Your OC Realtor – Doing His Part For The Laguna Community
Category : Laguna Beach Real Estate
While the OC Realtor newsletter is usually chocked full of real estate information, every once in a while I like to show a Laguna community activity.
Especially, if it’s a community activity I’m heading up.
A few years ago I founded the Transition Laguna Food Group. The idea was to create community around growing, sharing and enjoying local organic food in light of increasing oil prices and climate change.
Well with a lot of hard work, we’ve over 60 home based gardens and 550 ‘food groupers’ and growing 50 people a month. We’ve something for everyone – cooking classes, garden installations, seed banks, harvest parties and educational meetings around pot luck food and wine. Lots of wine.
This Saturday, from 9 to 12 we’ve a bike/walk tour of the Oak Village’s gardens. If you live in OC come and join us. If you live out of the area, this is an example of the many, many events and organizations in Laguna. It’s another good reason to live here.
Thanks for indulging me. This is one of the articles from the local papers – LB Indy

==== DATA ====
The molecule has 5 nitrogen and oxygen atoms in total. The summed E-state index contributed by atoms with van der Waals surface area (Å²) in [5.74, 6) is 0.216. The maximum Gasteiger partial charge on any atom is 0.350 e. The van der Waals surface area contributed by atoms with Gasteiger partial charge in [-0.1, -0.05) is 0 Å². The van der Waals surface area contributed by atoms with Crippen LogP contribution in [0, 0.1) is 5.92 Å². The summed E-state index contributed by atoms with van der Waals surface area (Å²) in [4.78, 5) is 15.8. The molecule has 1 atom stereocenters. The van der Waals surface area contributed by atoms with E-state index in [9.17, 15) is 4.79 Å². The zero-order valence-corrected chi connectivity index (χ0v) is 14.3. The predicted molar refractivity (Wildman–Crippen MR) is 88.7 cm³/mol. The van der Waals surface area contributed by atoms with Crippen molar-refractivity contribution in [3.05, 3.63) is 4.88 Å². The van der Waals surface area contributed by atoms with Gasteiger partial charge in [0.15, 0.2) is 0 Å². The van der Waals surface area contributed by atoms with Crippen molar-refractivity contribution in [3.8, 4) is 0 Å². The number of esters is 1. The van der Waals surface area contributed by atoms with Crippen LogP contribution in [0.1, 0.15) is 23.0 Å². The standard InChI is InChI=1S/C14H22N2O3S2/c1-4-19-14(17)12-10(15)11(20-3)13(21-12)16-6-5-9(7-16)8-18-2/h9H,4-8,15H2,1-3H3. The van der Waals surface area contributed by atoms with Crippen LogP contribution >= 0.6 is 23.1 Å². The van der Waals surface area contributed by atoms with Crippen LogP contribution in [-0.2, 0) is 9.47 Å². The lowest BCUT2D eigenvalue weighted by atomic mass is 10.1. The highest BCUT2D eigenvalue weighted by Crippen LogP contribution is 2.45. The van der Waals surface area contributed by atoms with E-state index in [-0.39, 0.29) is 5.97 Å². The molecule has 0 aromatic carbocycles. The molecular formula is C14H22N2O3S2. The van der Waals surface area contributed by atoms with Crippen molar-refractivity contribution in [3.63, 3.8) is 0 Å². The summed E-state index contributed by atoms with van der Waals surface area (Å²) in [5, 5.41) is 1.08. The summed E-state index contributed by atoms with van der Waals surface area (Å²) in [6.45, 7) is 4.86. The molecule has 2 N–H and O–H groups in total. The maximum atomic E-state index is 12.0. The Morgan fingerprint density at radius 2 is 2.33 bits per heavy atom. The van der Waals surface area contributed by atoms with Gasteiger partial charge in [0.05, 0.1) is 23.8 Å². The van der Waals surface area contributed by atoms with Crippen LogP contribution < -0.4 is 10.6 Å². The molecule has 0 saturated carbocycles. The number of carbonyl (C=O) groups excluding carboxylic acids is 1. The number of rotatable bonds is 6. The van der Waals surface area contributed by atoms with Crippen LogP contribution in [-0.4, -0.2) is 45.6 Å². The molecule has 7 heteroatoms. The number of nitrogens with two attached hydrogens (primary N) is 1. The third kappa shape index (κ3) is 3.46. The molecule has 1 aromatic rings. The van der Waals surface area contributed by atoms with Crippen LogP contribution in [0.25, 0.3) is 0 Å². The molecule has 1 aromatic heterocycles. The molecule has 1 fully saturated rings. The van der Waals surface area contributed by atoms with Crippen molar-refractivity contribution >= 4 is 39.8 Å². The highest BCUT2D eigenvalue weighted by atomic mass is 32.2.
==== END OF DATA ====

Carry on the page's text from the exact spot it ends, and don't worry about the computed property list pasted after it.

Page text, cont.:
From left, Elise Higley, Gloria Brooming, Jeff Higley, and Sean McCracken, Transition Laguna’d food group enthusiasts, show off their harvest to the public this Saturday. Photo by Ted Reckas
Where once water-hungry lawns grew, 11 families within a six-block radius of Laguna Beach’s Oak Street tilled and turned the earth into a cornucopia of homegrown produce and an edible garden village.
From patchwork quilts to elegant designs of wild fennel, trellised beans, trailing blackberries and potted potatoes, the public is invited to take a bicycle or walking tour of Oak Village’s vegetable and fruit gardens between 9 a.m. and noon Saturday, May 28. A $10 donation is requested.
The tour starts at La Vida Laguna, 987 Glenneyre St., where a map with 11 garden descriptions and 50 bicycles will be available for tour guests. The tour is hosted by Transition Laguna Beach, the local chapter of a global organization committed to promoting sustainable food, water and energy practices. Tour guests will also be able to view rain-harvesting, gray-water irrigation and composting systems.
The first stop on the tour is Neighborhood Congregational Church, which replaced planters overtaken by ficus trees on the sun-filled patio with now abundantly growing vegetables that are regularly served at dinners for people in need.
Every Saturday, produce is exchanged among Laguna Beach gardeners at an Oak Village home and Transition Laguna’s Food Group puts on potluck parties regularly.
“Edible gardens bring neighbors together because they have something in common,” said Sean McCracken, TLB’s food group spokesman. “Our goal with the food group is to encourage residents to grow their own organic food so we can reduce our dependence on peak oil and eat pesticide-free food.” At the potlucks, McCracken says gardeners then share the fruits of their labor. Information about Transition Laguna Beach and its various groups working on different modes of sustainability will also be available.